Pragmatism in the real world

Zend Framework, IIS and 500 errors

One of the dangers of frameworks in general is that you forget that they do lots of handy things for you.

Consider Zend Framework’s default error controller:

public function errorAction()
$errors = $this->_getParam('error_handler');

switch ($errors->type) {
case Zend_Controller_Plugin_ErrorHandler::EXCEPTION_NO_ROUTE:
case Zend_Controller_Plugin_ErrorHandler::EXCEPTION_NO_CONTROLLER:
case Zend_Controller_Plugin_ErrorHandler::EXCEPTION_NO_ACTION:

// 404 error -- controller or action not found
$this->view->message = 'Page not found';
// application error
$this->view->message = 'Application error';

// Log exception, if logger available
if ($log = $this->getLog()) {
$log->crit($this->view->message, $errors->exception);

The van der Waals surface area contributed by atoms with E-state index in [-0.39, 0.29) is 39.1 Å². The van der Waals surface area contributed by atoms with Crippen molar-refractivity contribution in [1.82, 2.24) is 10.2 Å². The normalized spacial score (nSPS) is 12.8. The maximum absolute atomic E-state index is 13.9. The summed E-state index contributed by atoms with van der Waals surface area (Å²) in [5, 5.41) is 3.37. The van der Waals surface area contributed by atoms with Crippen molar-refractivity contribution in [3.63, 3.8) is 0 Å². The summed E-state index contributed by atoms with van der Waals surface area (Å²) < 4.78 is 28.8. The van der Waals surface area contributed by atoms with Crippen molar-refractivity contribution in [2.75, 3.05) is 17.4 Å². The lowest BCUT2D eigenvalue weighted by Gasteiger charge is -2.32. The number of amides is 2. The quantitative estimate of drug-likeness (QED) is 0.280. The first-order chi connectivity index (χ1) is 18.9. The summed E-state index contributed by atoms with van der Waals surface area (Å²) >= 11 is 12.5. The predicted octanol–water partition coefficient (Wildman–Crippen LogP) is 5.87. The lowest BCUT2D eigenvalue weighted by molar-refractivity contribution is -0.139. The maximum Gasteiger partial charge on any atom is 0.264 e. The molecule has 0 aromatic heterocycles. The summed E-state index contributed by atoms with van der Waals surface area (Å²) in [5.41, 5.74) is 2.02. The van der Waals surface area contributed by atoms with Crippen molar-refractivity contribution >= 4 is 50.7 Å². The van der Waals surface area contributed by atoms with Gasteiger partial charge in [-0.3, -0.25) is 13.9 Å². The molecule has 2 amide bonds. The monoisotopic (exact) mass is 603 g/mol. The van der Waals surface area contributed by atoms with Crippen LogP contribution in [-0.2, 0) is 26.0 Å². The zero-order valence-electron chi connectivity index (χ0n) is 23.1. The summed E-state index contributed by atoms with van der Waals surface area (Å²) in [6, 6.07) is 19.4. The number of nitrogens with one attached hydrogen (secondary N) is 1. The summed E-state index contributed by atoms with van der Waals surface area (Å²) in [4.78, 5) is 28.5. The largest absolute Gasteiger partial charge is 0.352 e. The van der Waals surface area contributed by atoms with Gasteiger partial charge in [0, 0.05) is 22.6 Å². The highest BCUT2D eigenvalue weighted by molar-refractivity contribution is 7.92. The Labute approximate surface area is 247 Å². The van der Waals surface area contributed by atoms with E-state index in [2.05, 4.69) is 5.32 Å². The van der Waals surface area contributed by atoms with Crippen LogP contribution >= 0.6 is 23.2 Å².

// conditionally display exceptions
if ($this->getInvokeArg('displayExceptions') == true) {
$this->view->exception = $errors->exception;

$this->view->request = $errors->request;

The error handler in ZF will catch any exceptions and route them to the error action in the error controller. This then sets the correct HTTP response code, logs the error and optionally displays it if a config setting is set.

Obviously on our production boxes, we don’t display the exceptions, but we do on our local development machines.

IIS has the concept of custom error pages that it displays when the app returns a 4xx or 5xx status code:
Screen shot 2010-03-04 at 10.07.41.png

There is also some settings for this page:
Screen shot 2010-03-04 at 10.28.06.png

By default this is set so that if you access the site using the localhost domain, then you’ll get the ZF error page and if you access the site remotely then you’ll get the IIS custom page and won’t see the error.

If, like me, you are developing with your IIS in a VM and using the host OS’s browser and developer tools, then you need to change the setting to “Detailed”:


Now you can see your exceptions and it doesn’t look like PHP has crashed :)